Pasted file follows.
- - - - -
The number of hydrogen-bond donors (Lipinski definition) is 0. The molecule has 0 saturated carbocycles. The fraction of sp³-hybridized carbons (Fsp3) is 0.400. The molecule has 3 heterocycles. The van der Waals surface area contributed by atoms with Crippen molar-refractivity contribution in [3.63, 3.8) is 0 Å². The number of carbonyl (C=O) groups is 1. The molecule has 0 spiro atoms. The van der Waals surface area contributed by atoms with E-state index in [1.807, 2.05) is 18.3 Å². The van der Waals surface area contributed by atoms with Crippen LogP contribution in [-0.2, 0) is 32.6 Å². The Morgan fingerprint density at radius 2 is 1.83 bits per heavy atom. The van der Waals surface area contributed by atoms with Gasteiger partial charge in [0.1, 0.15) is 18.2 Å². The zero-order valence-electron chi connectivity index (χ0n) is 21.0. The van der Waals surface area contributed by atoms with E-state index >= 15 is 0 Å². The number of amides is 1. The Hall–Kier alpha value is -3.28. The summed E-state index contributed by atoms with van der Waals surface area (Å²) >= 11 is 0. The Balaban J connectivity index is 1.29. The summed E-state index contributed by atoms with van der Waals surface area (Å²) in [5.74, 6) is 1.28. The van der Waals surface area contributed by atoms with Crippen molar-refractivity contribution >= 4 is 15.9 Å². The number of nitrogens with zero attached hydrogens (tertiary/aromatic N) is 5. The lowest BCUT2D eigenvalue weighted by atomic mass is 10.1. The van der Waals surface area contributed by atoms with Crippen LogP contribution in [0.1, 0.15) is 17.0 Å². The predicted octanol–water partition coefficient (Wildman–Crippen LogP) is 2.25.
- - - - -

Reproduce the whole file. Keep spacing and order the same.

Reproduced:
The number of hydrogen-bond donors (Lipinski definition) is 0. The molecule has 0 saturated carbocycles. The fraction of sp³-hybridized carbons (Fsp3) is 0.400. The molecule has 3 heterocycles. The van der Waals surface area contributed by atoms with Crippen molar-refractivity contribution in [3.63, 3.8) is 0 Å². The number of carbonyl (C=O) groups is 1. The molecule has 0 spiro atoms. The van der Waals surface area contributed by atoms with E-state index in [1.807, 2.05) is 18.3 Å². The van der Waals surface area contributed by atoms with Crippen LogP contribution in [-0.2, 0) is 32.6 Å². The Morgan fingerprint density at radius 2 is 1.83 bits per heavy atom. The van der Waals surface area contributed by atoms with Gasteiger partial charge in [0.1, 0.15) is 18.2 Å². The zero-order valence-electron chi connectivity index (χ0n) is 21.0. The van der Waals surface area contributed by atoms with E-state index >= 15 is 0 Å². The number of amides is 1. The Hall–Kier alpha value is -3.28. The summed E-state index contributed by atoms with van der Waals surface area (Å²) >= 11 is 0. The Balaban J connectivity index is 1.29. The summed E-state index contributed by atoms with van der Waals surface area (Å²) in [5.74, 6) is 1.28. The van der Waals surface area contributed by atoms with Crippen molar-refractivity contribution >= 4 is 15.9 Å². The number of nitrogens with zero attached hydrogens (tertiary/aromatic N) is 5. The lowest BCUT2D eigenvalue weighted by atomic mass is 10.1. The van der Waals surface area contributed by atoms with Crippen LogP contribution in [0.1, 0.15) is 17.0 Å². The predicted octanol–water partition coefficient (Wildman–Crippen LogP) is 2.25.